> Only the used portion of a library is paged in from disk.
That very much depends on the exact dynamic library format and such, actually...
IPv4 is a measurable finite resource. There are 2^32 of them. You can plot it on a graph fairly accurately.
Does IPv6 have the Evil Bit?
"There won't be an oil shortage any time soon, but if there is a shortage, the problem will be more severe than you think, tractors are currently machines that turn diesel into food, with no oil, getting food to market won't be the problem, growing it at all will be the problem."
Rationing would obviously favor necessary uses first, just as it did during WWII.
(and esp. PaddyM's link showing other researchers see selection bias in the Canada study
I checked both links and could find no reference to SEEING selection.
Some commentators have SUGGESTED that there may have been selection.
No-one has noted that a number of provinces have found the evidence sufficient to halt the promotion of the c\vaccine.ie a number of medical people other than the researchers have seen something.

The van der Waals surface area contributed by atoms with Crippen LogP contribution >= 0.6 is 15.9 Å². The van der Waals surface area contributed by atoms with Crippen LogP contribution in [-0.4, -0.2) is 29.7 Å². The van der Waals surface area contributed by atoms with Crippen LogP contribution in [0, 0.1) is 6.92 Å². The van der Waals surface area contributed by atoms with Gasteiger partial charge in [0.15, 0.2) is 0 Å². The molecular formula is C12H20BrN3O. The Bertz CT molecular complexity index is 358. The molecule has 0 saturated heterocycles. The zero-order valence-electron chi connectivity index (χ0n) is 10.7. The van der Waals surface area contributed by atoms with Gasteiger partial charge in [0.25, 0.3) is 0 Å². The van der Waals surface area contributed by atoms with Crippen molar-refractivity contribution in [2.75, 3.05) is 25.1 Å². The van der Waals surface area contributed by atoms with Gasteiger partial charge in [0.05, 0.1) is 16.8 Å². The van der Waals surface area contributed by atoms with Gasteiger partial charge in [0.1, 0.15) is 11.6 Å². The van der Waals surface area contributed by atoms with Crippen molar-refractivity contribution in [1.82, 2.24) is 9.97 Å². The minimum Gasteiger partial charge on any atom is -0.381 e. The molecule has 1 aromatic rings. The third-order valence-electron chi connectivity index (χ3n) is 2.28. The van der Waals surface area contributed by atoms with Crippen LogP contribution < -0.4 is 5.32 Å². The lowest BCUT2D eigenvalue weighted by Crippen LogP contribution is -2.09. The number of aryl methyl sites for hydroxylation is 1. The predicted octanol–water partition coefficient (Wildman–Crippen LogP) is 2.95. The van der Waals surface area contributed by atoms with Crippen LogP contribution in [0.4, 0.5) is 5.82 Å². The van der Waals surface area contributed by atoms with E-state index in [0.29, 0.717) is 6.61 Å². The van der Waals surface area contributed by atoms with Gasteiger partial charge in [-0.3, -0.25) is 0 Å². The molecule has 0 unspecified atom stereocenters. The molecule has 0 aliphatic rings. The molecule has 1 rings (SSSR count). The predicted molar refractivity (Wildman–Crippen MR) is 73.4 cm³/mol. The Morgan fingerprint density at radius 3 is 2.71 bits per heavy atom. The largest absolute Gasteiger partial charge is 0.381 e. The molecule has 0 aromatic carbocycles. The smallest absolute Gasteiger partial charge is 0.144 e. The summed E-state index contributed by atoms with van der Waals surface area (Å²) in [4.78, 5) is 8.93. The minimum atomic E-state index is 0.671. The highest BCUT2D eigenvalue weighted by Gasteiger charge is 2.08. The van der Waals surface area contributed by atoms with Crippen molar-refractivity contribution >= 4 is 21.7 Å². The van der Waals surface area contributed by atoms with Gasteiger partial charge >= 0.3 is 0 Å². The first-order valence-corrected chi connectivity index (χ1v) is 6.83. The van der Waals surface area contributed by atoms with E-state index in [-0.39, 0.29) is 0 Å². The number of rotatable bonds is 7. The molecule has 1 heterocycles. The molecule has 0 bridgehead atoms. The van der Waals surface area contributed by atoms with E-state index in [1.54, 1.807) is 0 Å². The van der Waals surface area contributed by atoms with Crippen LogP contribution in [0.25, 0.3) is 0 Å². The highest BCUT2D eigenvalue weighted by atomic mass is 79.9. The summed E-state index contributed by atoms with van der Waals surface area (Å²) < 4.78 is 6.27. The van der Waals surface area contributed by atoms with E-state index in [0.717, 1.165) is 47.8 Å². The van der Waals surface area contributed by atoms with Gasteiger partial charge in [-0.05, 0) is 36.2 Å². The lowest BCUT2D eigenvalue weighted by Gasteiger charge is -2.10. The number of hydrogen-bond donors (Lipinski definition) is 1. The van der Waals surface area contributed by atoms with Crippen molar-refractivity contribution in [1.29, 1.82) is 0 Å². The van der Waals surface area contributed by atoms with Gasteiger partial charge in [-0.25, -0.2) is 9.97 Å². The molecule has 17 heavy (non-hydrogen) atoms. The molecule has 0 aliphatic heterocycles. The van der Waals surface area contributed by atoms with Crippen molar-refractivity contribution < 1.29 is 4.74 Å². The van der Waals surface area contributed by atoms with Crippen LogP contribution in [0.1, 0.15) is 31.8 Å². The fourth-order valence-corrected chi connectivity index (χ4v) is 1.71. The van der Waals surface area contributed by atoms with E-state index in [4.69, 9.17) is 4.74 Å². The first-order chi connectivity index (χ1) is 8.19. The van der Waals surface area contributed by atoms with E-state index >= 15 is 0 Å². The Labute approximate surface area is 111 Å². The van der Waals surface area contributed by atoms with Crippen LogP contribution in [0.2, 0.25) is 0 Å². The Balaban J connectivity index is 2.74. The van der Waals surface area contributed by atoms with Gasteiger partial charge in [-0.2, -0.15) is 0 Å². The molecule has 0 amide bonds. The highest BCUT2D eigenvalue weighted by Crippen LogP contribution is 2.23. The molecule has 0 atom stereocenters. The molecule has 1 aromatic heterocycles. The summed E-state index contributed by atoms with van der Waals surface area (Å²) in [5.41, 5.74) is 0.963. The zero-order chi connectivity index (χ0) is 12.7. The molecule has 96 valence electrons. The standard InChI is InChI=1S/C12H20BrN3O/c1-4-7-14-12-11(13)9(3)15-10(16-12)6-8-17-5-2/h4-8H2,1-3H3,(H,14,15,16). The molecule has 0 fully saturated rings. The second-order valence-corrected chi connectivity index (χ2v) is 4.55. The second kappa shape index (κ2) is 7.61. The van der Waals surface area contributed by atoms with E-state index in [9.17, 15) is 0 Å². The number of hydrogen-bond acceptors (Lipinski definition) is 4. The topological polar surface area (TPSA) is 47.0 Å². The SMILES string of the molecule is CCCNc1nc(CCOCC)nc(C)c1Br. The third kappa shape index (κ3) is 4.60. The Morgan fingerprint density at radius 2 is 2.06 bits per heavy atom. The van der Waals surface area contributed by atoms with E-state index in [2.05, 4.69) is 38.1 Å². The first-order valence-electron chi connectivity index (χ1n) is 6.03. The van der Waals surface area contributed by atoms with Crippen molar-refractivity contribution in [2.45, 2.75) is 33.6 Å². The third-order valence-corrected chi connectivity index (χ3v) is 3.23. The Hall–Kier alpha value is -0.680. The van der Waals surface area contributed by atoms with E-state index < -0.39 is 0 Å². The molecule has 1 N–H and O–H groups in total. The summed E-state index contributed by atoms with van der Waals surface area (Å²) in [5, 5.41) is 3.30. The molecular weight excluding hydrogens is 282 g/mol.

And yet Office still boots twice as fast as OpenOffice on a typical computer, IIS and MS SQL are completely neck-and-neck with their competitors, and Outlook completely trounces its closest competitor, performance-wise.
I mean, I completely understand what you're saying: having multiple copies of the same function/code block in memory is inefficient. But in practice, it doesn't seem to be hurting them anyway.
They have a "reality" show up. Wouldn't be my ideal way to watch competitive gaming, and the style of the tournament follows the reality TV trend a bit too much, but it's still interesting.
Though, they really need to throw some nerds in there.
Go to http://www.downsizedc.org/etp/campaigns/83/. They have something to try and pass what you've suggested. Let's hope.
I'm sure it'll sell just as well as the EU version of Win XP that didn't include WMP...
Someone is unenthusiastic about your work.